While in ancient times, lettuce was used only for the medicinal value of its seeds (the leaves were considered too bitter for human consumption), it is likely the most ubiquitous green vegetable in the Western world today. The three main categories—head lettuce, loose-leaf, and cos/romaine—all offer a light taste, crisp texture, and soft yet firm structure.

Head of lettuce held in a field of lettuce.

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History

Lettuce was first grown by ancient Egyptians as an offering to the gods. This use was passed along to the cultures of ancient Greece and Rome, who included lettuce in the origin stories of their deities. In 86 A.D., Roman emperor Domitian began serving lettuce salads at feasts to stimulate the appetite and encourage digestion. This led to Roman farmers developing many other varieties of lettuce, including the red-leaf varieties common today. More cultivars were created throughout the Middle Ages, and their ease of growth led to a rapid spread throughout the civilized world. By the 1800s, seed catalogs had begun an unscrupulous practice of renaming common lettuce varieties to trick farmers into thinking they were buying several different seeds. This, along with the subtle distinctions between varieties, makes it challenging for seed historians to trace true heirloom lettuces.

Nutrition

While the nutritional value varies with the specific cultivar, lettuce generally is high in vitamin A, C, and K, as well as folate, calcium, magnesium, and potassium.

Storage

Submerge whole lettuce head in fresh cold water, rinse thoroughly, then dry in a salad spinner until leaves are barely damp. Cover lettuce head with a paper towel to absorb moisture, and store in a half-sealed or perforated plastic bag in the refrigerator crisper for up to 5 days.

Preparation

Despite being best known for use in raw salads, sandwiches, and wraps, lettuce is also a handy addition to soups, stir-fry, dal, juices/smoothies, and even pesto or chutney. Well-structured leaves with firm stems can be cooked on the grill, or used as cups to hold ground meat, dip, or other fillings.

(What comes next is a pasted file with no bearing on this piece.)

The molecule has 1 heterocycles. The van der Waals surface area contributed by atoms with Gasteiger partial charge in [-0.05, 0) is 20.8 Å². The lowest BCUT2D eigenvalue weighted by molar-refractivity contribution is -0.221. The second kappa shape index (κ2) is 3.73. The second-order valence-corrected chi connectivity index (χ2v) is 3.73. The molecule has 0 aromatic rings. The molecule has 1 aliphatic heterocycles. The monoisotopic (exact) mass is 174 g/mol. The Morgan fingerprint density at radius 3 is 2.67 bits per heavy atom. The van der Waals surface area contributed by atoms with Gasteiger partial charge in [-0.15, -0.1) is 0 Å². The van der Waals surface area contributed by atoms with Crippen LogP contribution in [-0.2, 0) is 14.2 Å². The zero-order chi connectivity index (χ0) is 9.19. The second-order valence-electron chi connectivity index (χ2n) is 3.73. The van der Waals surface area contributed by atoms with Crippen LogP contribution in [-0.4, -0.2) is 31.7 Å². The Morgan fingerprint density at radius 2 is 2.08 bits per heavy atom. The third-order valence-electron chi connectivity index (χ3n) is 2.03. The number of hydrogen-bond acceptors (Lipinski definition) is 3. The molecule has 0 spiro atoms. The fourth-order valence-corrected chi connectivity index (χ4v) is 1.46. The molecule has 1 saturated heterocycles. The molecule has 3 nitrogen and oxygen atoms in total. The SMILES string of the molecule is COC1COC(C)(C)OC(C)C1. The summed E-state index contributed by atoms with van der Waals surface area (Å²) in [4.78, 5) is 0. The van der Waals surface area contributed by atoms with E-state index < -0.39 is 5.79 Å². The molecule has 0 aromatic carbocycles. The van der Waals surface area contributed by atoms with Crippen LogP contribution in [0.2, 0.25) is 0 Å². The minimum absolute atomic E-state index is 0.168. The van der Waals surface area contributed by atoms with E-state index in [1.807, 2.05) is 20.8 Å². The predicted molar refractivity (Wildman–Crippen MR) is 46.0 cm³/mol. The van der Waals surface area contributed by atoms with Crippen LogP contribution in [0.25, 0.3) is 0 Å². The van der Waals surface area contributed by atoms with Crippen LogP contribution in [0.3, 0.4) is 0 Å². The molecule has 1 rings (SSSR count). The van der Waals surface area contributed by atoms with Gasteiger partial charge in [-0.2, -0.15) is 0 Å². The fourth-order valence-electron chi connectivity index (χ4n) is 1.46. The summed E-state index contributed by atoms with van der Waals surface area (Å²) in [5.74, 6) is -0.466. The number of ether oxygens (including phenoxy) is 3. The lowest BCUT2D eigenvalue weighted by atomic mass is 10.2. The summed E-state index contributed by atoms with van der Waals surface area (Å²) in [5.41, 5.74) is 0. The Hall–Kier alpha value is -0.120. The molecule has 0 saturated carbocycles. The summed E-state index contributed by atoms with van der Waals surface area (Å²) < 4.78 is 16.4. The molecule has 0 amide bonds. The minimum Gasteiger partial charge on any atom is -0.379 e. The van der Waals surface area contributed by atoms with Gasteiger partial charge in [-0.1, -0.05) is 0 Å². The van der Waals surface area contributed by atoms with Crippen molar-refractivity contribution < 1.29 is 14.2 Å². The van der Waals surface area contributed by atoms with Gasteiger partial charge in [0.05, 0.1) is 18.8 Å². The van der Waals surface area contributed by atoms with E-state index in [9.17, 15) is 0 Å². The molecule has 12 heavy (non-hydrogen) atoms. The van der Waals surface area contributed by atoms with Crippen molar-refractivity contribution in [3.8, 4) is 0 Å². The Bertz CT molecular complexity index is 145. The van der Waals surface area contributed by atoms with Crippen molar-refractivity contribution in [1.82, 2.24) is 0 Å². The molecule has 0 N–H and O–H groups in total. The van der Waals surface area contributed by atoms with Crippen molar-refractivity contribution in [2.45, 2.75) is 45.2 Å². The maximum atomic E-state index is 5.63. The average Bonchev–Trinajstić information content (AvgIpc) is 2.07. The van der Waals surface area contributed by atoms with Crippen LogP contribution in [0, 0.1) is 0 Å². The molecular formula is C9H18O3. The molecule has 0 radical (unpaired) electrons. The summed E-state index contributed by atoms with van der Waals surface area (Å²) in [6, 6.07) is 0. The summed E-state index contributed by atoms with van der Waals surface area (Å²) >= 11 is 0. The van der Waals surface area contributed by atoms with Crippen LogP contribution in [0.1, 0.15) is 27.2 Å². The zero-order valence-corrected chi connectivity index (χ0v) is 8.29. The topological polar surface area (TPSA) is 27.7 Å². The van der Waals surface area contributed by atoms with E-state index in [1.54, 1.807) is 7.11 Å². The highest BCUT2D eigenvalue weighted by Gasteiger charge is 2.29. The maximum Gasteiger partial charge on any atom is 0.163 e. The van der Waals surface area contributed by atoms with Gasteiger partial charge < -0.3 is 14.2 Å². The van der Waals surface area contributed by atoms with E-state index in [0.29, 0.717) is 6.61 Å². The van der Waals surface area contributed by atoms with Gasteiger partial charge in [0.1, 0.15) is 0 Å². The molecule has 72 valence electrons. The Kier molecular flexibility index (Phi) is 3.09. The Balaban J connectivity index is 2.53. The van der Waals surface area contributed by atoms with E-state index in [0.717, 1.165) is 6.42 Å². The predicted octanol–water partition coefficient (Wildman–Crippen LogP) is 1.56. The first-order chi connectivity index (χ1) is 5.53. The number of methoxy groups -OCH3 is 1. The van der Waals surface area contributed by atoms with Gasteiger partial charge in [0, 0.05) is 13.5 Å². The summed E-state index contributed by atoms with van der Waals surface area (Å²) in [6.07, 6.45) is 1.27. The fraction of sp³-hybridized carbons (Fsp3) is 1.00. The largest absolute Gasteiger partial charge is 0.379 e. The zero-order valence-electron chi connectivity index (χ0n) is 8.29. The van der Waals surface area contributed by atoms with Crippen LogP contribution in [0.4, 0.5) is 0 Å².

Cooking

Slice a firm lettuce variety (such as romaine or oak leaf) down the middle lengthwise, keeping the core intact. (If the lettuce head is very large, slice into quarters.) Brush lettuce sections with olive oil and crushed anchovy, if desired, and sprinkle all over with salt. Place cut side down on a hot grill for 2 to 3 minutes, pressing down to ensure a good sear. Flip and grill the opposite side for another 2 to 3 minutes. Remove from grill and top, if desired, with grated or shaved Parmesan cheese, halved cherry tomatoes, chunks of avocado, and garlic-soaked bread crumbs. Add additional olive oil, lemon juice, and salt, and pepper, and serve warm.

Pro Tips

Slicing lettuce with a metal knife causes a reaction that encourages discoloration and wilting. To avoid this, tear lettuce leaves by hand rather than cutting them with a knife.

Butter Lettuce

Beloved for its meltingly sweet taste, silky-textured leaves and high nutritional content, this variety of lettuce is also known as Bibb lettuce, named for the Kentucky farmer who developed this variety in the 1850s. The tender texture of this lettuce makes it particularly fragile—it is best to use within a day of bringing it home.

Crispino

This variety of iceberg produces a softer, darker green leaf with a mild, sweet taste. Outer leaves are ideal for wraps or lettuce cups, while the firm and crunchy core are perfect for a classic wedge salad.

Leaf Lettuce

This general classification refers to lettuce with leaves that grow loose on the stalk, rather than in a tightly packed head. Its thin, tender leaves make it a popular inclusion in spring mix or bagged “baby lettuce.” Avoid adding dressing until just before serving, as its fragile leaves bruise and wilt easily.

Little Gems Lettuce

Often described as a cross between butter and romaine, these tiny, sweet lettuces first became popular in French cooking and have only recently shown up in fine restaurants in North America. Their fresh taste and tender texture are best paired with other young vegetables as well as herbs and even fruit.

Oak Leaf Lettuce

Soft yet hearty, with spreading, ruffled leaves and a mildly nutty flavor, oak leaf is all-purpose lettuce that adds crisp texture to any salad, sandwich or wrap, and holds up well under heavy dressing or toppings.

Romaine

One of the oldest lettuce varieties, romaine lettuce can be seen in paintings on the walls of Egyptian tombs. Its upright shape and tall height (sometimes up to 30 inches) made it a natural symbol of virility—it was believed that eating lettuce after a heavy meal restored the libido. The ancient Romans adopted this same belief, taking it so much to heart that this lettuce cultivar was eventually named for them.

Salanova

Developed in recent years by Dutch seed specialists, this miniature lettuce was bred to double the yield and shelf life of other lettuce varieties. Rather than growing in a head or at intervals along a stalk, the leaves of Salanova lettuce connect together at the bottom of the stem—one slice through the stem allows all leaves to fall off the stalk at once, offering amazing convenience along with sweet taste and tender texture.

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